Her account of Bloody Sunday shocked me: ‘Although, as I write, there is yet another public inquiry under way to establish exactly what happened on that day, it looks as if the soldiers may have over-reacted to the taunts and missiles of a youthful Catholic crowd and shot dead fourteen unarmed civilians’. I thought that soft tone also underplayed her relation of the terror and atrocities of conquest in the sixteenth and seventeenth centuries. Chichester, for example, was ruthless in his massacre of the innocent: ‘We have burnt and destroyed along the lough, even within four miles of Dungannon, where we killed man, woman, child, horse, beast, and whatsoever we found’. Colonisation is adorned with a morality and legality it hardly deserves and the powerless conquered, struggling to make the best of a bad situation, struggling to practise their religion, are classed ‘rebels’ when they revolt. Is there not a smack of the argument of empire in the book? I think that the peasantry willingly aided the lesser Irish nobility in the 1641 Rising and I am not convinced of the apparent contentment of brehons, poets and ‘churls’ under their new British rulers. And now a quirk, the use of the term ‘British Isles’ is neither historically nor geographically correct. And a few corrections—Dean Brian Mac Gurk was not a Franciscan nor was Tadhg Dall Ó Huiginn from west Ulster. The fateful day of internment was 9 August 1971 not 9 August 1970—a date burned into the memories of Northern Irish nationalists.
A lot more has yet to be written on the Famine, on the cruelty of government, landlords and the opulent tenant farmers. I would not blame John Mitchel for his ‘typically melodramatic language’. He lived in the Famine times, he cared passionately about the poor, and he used his powerful command of English to fight their cause. Pity there had not been more like him! Aside from the sketch of the Famine in this book, Liam Swords has recently made an excellent contribution to an understanding of the Famine in North Connacht by letting witnesses speak for themselves. It is clear that many Catholic and Anglican clergy and Quakers did sterling charitable work. Christine Kinealy and Gerard Mac Atasney are similarly opening up our eyes to the Famine in the North, particularly in Belfast, and are adding to our knowledge of the blight of proselytism. There has been progress too on the study of the Catholic Church in the nineteenth century, beyond the pioneering work of Emmet Larkin and E.R. Norman, notably by Donal Kerr, Ambrose Macaulay, Ignatius Murphy and Thomas McGrath. A study of the frequency of the ‘Stations’ in many areas, a daily routine then with some priests, will throw further light on the closeness of the people to the Mass and sacraments in the early nineteenth century, even when they did not frequent Mass gardens and tiny churches on Sundays. The purity of doctrine in Paidreacha na nDaoine and the nobility of the Gaelic mind that comes across in literature in Irish of the first quarter of the twentieth century, and which reflects aspects of the nineteenth century, are, I might say, a better guide to Catholic faith than poor Linda-May Ballard’s ‘fairies’.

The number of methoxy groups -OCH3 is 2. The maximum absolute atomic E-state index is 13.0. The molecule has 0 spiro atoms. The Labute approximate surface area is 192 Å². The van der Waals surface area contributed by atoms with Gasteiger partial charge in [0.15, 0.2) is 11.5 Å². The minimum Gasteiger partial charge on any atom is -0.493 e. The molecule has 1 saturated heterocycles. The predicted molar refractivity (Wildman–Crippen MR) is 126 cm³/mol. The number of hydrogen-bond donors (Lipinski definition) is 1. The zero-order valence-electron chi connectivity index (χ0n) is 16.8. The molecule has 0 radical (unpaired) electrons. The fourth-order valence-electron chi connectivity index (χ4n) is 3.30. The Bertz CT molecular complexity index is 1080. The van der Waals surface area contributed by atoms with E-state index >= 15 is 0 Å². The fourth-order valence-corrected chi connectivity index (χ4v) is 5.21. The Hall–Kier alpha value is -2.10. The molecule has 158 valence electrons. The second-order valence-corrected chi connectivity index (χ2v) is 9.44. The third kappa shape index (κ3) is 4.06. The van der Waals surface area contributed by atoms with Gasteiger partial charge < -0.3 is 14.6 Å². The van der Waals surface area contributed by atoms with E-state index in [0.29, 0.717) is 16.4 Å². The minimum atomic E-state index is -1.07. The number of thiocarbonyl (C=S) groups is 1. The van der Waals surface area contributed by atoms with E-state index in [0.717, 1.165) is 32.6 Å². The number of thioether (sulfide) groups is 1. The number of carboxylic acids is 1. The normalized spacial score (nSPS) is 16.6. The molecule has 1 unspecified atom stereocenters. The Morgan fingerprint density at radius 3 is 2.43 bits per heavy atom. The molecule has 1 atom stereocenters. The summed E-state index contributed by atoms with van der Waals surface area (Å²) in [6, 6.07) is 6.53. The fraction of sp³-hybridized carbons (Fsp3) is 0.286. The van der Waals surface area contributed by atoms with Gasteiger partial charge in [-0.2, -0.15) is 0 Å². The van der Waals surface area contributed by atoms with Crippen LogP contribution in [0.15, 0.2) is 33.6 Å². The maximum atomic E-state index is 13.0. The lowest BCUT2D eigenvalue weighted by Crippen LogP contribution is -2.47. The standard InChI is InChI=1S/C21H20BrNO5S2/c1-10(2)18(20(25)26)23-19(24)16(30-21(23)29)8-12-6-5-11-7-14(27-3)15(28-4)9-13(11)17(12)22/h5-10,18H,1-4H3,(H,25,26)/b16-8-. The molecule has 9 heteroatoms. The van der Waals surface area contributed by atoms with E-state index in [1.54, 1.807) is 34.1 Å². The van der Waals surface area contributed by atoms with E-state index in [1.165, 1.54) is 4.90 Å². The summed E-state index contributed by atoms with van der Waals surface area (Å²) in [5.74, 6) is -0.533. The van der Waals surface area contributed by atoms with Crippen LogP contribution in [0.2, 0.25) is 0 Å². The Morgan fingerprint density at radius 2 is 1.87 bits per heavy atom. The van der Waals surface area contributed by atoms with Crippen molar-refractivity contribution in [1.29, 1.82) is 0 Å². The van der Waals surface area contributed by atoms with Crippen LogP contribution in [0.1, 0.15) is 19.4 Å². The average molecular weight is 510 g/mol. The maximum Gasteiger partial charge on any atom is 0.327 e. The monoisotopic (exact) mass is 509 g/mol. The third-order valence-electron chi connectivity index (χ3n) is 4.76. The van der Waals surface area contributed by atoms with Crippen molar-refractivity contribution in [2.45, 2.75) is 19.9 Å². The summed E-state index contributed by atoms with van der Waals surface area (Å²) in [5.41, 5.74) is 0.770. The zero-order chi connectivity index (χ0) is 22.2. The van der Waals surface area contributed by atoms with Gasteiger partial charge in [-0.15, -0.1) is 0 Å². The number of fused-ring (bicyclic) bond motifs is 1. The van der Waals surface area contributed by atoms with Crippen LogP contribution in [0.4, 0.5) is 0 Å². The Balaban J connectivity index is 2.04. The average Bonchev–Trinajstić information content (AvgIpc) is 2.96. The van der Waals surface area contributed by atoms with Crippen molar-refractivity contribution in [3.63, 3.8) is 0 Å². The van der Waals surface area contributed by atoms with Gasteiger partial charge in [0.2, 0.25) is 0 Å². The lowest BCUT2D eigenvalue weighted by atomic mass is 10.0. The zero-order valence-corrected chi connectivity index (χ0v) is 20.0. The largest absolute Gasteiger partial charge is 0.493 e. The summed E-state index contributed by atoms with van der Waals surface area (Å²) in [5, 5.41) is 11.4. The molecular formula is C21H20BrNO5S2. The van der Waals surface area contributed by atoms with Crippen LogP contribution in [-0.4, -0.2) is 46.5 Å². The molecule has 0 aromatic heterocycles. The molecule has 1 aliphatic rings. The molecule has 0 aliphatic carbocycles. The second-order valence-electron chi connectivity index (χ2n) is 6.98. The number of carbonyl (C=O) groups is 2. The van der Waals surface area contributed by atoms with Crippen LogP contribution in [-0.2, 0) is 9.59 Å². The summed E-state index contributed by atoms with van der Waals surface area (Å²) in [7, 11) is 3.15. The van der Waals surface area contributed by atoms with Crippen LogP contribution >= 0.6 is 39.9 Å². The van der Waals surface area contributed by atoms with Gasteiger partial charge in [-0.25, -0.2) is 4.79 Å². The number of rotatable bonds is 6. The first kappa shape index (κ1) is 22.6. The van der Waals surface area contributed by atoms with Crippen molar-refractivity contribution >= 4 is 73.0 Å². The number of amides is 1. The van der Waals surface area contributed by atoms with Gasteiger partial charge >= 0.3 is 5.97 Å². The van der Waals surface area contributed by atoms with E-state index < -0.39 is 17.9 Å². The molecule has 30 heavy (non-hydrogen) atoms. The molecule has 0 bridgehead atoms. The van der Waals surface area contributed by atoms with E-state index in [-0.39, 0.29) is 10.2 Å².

It was a good idea to include the pre-Reformation chapters as a preface to the theme of ‘Ulster Catholics’.  The writing on the Gaelic lordships and the explanation of the complex holding of land is interesting and helpful.  The account of the Church in those chapters, however,  I find laconic and inadequate.
Elliott does not enter deeply into the subject of Irish culture and recalls no joy in its recreations, music, folklore and literature.  Irish history in schools was forbidden by the northern state until direct rule.  Some Catholics were fortunate to have Brothers and Sisters teach them Irish history outside the curriculum.  The author attacks the Catholic school system calling it ‘segregated’ education.  She does not appear to understand the deep faith of the people of this religion and their determination to pass it on to their children.  The Catholic schools in France and Germany are called ‘Confessional Schools’ which mean schools of conscience.  Instead of sniggering at their sacrifice, surely the Catholics of Northern Ireland are to be praised for showing their strength of conscience by their contributions to their schools from the little money they had.  The quality of the teaching of Catholic schools in secular subjects must have been very good.  Catholics now abound in the universities.  They have achieved liberty by Catholic education in fifty years– that is something to commemorate.  The schools have produced men and women ready to play their part in ruling and managing their own affairs in co-operation with persons of other religions and none.
One must congratulate this brave heart for her dedication and industry. She has added a third lively book to her life’s work.  However, it was too big a task for one person. One has to balance its modern element with Eamon Phoenix’s Northern Nationalism and Jonathon Bardon’s A History of Ulster. She has raised a debate as to who and what ‘Ulster Catholics’ are. It is good for people in the North to tear off the bandages and examine the question. It may help the wounds heal.

Raymond Murray